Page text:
Halachic Organ donor Society, P.O. box 693, New York, NY 10108-0693, Phone: 212-213-5087, Email: admin@hods.org

HODS on IBA News

HODS on IBA News
Robby Berman – Sept. 2007, Organ Donation & Jewish Law
[4 minutes  4 seconds]

Robby Berman -Organ Donation in Halacha

[Female Anchor]

By now, you know it was a deadly holiday weekend on Israel’s highways, seven people lost their lives. But out of tragedy sometimes emerges hope. The new year saw eight people being given a new chance for life after the families of two earlier traffic victims donated the organs of their loved ones.

The organs of a 37 year old man helped save the lives of five people and the organs of a 40 year old East Jerusalem woman killed in a car crash near Ein Gedi were donated to three additional recipients.

[Male Anchor]

And joining us now in the studio to discuss the issue of organ donations is Robby Berman, founder and director of HODS, Halachic Organ Donor Society.

Robby, welcome back again. You’ve been working very hard for several years since you founded HODS, and yet there still seems to be a little misunderstanding among the religiously observant community especially, as to whether or not it is permissible, by Jewish religious law, to donate organs.

[Robby]

Right, I think there are two main facts that inhibit Jews from donating organs. The first one is many Jews believe in a resurrection of the dead and that’s a tenet of Jewish faith. But many Jews unfortunately also believe that you need to be buried with your organs in order to be resurrected, that’s nonsense, there’s no source for that in any Jewish classical literature. Your organs disintegrate in the ground and the one source in the bible, which talks about a mini-resurrection of the dead in the book of Ezekiel, talks about the resurrection of the dry bones, it doesn’t talk about the resurrection of the dry bones, the pancreas and the liver, it only talks about the resurrection of the dry bones.

The other issue has to do with brain death; people still do not understand the difference between brain death and coma. Ariel Sharon is in a coma, he’s not brain dead. People who are brain dead do not come back to life and so unfortunately you have a lot of people, even secular Jews and secular Israelis, that pray to God for a miracle, no one in the history of the world has ever woken up from brain death. The brain begins to undergo a process called lysis where the cells begin to melt and there is no such thing as “waking up” from brain death. If people could get that into their heads, so to speak – no pun intended – I think that people would be more willing to donate organs.

[Female Anchor]

So, Robby, there are no issues as far as legality as far as donating organs here in Israel?

[Robby]

Well people who have an ADI organ donor card, even if it’s a document, even if it’s considered a legal document, which it might be, it’s debatable, the hospitals will not recover organs until the whole family agrees. So, if you have one member of the family – if you don’t have what we call in the industry “the conversation” with your family – then they won’t take the organs and that’s unfortunate because you may have many people in the family that want to donate the organs and you could have a person who has an ADI organ donor card but if one member says ‘no way’ then that ruins the whole donation.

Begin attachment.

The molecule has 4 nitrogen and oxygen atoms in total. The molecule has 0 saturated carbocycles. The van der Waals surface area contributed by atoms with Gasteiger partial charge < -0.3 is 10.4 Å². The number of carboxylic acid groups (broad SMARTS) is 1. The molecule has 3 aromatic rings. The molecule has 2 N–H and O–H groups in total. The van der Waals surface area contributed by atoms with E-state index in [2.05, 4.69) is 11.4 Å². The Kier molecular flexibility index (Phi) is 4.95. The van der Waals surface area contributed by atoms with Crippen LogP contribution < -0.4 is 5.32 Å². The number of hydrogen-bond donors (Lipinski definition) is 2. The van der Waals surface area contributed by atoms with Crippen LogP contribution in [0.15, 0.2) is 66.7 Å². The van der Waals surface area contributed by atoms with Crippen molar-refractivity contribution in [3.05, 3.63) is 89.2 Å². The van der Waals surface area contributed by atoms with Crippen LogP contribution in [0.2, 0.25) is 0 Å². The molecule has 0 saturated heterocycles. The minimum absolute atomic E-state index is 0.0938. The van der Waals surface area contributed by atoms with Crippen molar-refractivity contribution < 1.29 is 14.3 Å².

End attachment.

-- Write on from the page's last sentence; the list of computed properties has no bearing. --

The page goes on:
[Male Anchor]

That was my next question to you, is now the time for people to talk about this and make the decision to donate their organs if, God forbid, something should happen to them or one of their loved ones, not at the time of a tragic accident?

[Robby]

In addition to which, most people go to the rabbi to ask them if the chicken is kosher, you know, when you have time to discuss the issue. When someone, God forbid, is brain dead in the hospital, you only have a few hours, maybe a few days, you need to learn, as you said, you need to learn about the issue now, you need to make your decision now, and you need to let your family know what your wishes are now so if god forbid it ever comes to that, you could save – one card – could save 8 other people’s lives.

[Female Anchor]

Is your organization trying to enact any sort of legislation? I mean, in America, you can go to your motor vehicle registration when you get your driver’s license they ask you, ‘put a little check on the back if something, God forbid, happens, you can donate your organs.’ Is your organization advocating anything like this, this option?

[Robby]

No I really don’t believe in this issue. There are countries in Europe, which have “opt out”, which means its assumed everyone wants to donate an organ unless you sign the card that says you don’t want to. I believe that’s a bad policy. I know it’s working in a couple countries in Europe, I don’t think it’s good policy, I think it’s bad policy here in Israel. I think people are skeptical enough of the medical establishments, scared enough, I know one case in Petah Tikvah where a religious family stole the corpse out of the hospital because they were afraid the hospital was going to do some sort of post-mortem on the corpse. I think we would rather do it through education and persuasion rather than coercion.

[Female Anchor]

Robby Berman, thank you very much for joining us today and telling us about this issue.

[Robby]

You’re welcome.

[Female Anchor}

Thank you.

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